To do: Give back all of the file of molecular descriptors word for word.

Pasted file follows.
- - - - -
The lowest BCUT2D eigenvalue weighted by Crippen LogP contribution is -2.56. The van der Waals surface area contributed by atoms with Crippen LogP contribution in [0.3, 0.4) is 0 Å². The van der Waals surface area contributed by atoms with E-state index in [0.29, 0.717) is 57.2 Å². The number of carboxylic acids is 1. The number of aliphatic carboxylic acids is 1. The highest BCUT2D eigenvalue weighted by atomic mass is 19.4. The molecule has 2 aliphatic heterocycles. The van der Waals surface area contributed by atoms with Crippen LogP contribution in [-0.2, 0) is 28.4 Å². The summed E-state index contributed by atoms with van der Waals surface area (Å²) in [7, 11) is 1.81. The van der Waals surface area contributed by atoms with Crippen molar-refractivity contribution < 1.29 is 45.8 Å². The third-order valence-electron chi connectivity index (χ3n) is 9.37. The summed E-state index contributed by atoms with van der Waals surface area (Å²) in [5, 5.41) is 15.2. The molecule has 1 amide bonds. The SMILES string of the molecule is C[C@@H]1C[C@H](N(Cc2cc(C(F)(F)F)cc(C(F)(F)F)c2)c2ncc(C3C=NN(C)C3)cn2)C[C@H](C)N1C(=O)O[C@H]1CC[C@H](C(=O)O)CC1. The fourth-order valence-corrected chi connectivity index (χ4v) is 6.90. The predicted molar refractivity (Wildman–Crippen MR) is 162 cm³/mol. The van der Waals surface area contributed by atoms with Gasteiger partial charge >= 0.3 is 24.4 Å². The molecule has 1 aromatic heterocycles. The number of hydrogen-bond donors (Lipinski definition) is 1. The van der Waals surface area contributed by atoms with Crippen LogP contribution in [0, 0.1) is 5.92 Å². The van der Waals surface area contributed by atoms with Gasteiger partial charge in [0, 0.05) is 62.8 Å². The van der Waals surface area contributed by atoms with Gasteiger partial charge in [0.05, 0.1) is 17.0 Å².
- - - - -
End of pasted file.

The lowest BCUT2D eigenvalue weighted by Crippen LogP contribution is -2.56. The van der Waals surface area contributed by atoms with Crippen LogP contribution in [0.3, 0.4) is 0 Å². The van der Waals surface area contributed by atoms with E-state index in [0.29, 0.717) is 57.2 Å². The number of carboxylic acids is 1. The number of aliphatic carboxylic acids is 1. The highest BCUT2D eigenvalue weighted by atomic mass is 19.4. The molecule has 2 aliphatic heterocycles. The van der Waals surface area contributed by atoms with Crippen LogP contribution in [-0.2, 0) is 28.4 Å². The summed E-state index contributed by atoms with van der Waals surface area (Å²) in [7, 11) is 1.81. The van der Waals surface area contributed by atoms with Crippen molar-refractivity contribution < 1.29 is 45.8 Å². The third-order valence-electron chi connectivity index (χ3n) is 9.37. The summed E-state index contributed by atoms with van der Waals surface area (Å²) in [5, 5.41) is 15.2. The molecule has 1 amide bonds. The SMILES string of the molecule is C[C@@H]1C[C@H](N(Cc2cc(C(F)(F)F)cc(C(F)(F)F)c2)c2ncc(C3C=NN(C)C3)cn2)C[C@H](C)N1C(=O)O[C@H]1CC[C@H](C(=O)O)CC1. The fourth-order valence-corrected chi connectivity index (χ4v) is 6.90. The predicted molar refractivity (Wildman–Crippen MR) is 162 cm³/mol. The van der Waals surface area contributed by atoms with Gasteiger partial charge >= 0.3 is 24.4 Å². The molecule has 1 aromatic heterocycles. The number of hydrogen-bond donors (Lipinski definition) is 1. The van der Waals surface area contributed by atoms with Crippen LogP contribution in [0, 0.1) is 5.92 Å². The van der Waals surface area contributed by atoms with Gasteiger partial charge in [0, 0.05) is 62.8 Å². The van der Waals surface area contributed by atoms with Gasteiger partial charge in [0.05, 0.1) is 17.0 Å².